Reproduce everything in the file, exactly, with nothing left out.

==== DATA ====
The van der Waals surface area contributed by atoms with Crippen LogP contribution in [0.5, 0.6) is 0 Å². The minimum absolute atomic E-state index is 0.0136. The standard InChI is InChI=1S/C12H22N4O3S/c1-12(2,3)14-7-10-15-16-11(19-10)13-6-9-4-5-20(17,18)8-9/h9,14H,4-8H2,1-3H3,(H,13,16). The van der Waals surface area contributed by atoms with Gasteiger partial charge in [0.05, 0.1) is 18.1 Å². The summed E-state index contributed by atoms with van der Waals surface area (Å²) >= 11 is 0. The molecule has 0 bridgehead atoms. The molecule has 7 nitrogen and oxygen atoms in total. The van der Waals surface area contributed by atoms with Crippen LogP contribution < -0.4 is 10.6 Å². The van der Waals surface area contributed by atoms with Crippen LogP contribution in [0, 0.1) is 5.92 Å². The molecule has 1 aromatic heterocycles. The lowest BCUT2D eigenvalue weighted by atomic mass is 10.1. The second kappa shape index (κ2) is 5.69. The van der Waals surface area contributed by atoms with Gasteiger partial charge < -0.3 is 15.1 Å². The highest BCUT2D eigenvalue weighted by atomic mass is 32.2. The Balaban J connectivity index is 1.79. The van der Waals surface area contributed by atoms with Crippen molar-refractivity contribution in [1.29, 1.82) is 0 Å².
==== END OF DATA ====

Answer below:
The van der Waals surface area contributed by atoms with Crippen LogP contribution in [0.5, 0.6) is 0 Å². The minimum absolute atomic E-state index is 0.0136. The standard InChI is InChI=1S/C12H22N4O3S/c1-12(2,3)14-7-10-15-16-11(19-10)13-6-9-4-5-20(17,18)8-9/h9,14H,4-8H2,1-3H3,(H,13,16). The van der Waals surface area contributed by atoms with Gasteiger partial charge in [0.05, 0.1) is 18.1 Å². The summed E-state index contributed by atoms with van der Waals surface area (Å²) >= 11 is 0. The molecule has 0 bridgehead atoms. The molecule has 7 nitrogen and oxygen atoms in total. The van der Waals surface area contributed by atoms with Crippen LogP contribution < -0.4 is 10.6 Å². The van der Waals surface area contributed by atoms with Crippen LogP contribution in [0, 0.1) is 5.92 Å². The molecule has 1 aromatic heterocycles. The lowest BCUT2D eigenvalue weighted by atomic mass is 10.1. The second kappa shape index (κ2) is 5.69. The van der Waals surface area contributed by atoms with Gasteiger partial charge < -0.3 is 15.1 Å². The highest BCUT2D eigenvalue weighted by atomic mass is 32.2. The Balaban J connectivity index is 1.79. The van der Waals surface area contributed by atoms with Crippen molar-refractivity contribution in [1.29, 1.82) is 0 Å².